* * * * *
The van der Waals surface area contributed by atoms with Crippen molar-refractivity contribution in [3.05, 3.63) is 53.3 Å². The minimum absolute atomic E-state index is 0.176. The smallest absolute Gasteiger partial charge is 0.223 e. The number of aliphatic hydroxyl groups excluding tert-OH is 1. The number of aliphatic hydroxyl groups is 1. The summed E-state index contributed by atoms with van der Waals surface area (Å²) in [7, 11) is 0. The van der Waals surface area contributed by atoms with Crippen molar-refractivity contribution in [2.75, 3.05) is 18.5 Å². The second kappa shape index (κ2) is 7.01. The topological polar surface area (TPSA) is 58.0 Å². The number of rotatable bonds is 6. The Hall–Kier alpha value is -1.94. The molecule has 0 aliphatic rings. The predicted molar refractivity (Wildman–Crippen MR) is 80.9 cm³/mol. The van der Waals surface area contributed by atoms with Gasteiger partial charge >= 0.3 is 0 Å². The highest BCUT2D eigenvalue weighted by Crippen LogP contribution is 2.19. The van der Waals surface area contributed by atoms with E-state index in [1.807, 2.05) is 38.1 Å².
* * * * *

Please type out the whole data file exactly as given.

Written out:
The van der Waals surface area contributed by atoms with Crippen molar-refractivity contribution in [3.05, 3.63) is 53.3 Å². The minimum absolute atomic E-state index is 0.176. The smallest absolute Gasteiger partial charge is 0.223 e. The number of aliphatic hydroxyl groups excluding tert-OH is 1. The number of aliphatic hydroxyl groups is 1. The summed E-state index contributed by atoms with van der Waals surface area (Å²) in [7, 11) is 0. The van der Waals surface area contributed by atoms with Crippen molar-refractivity contribution in [2.75, 3.05) is 18.5 Å². The second kappa shape index (κ2) is 7.01. The topological polar surface area (TPSA) is 58.0 Å². The number of rotatable bonds is 6. The Hall–Kier alpha value is -1.94. The molecule has 0 aliphatic rings. The predicted molar refractivity (Wildman–Crippen MR) is 80.9 cm³/mol. The van der Waals surface area contributed by atoms with Gasteiger partial charge >= 0.3 is 0 Å². The highest BCUT2D eigenvalue weighted by Crippen LogP contribution is 2.19. The van der Waals surface area contributed by atoms with E-state index in [1.807, 2.05) is 38.1 Å².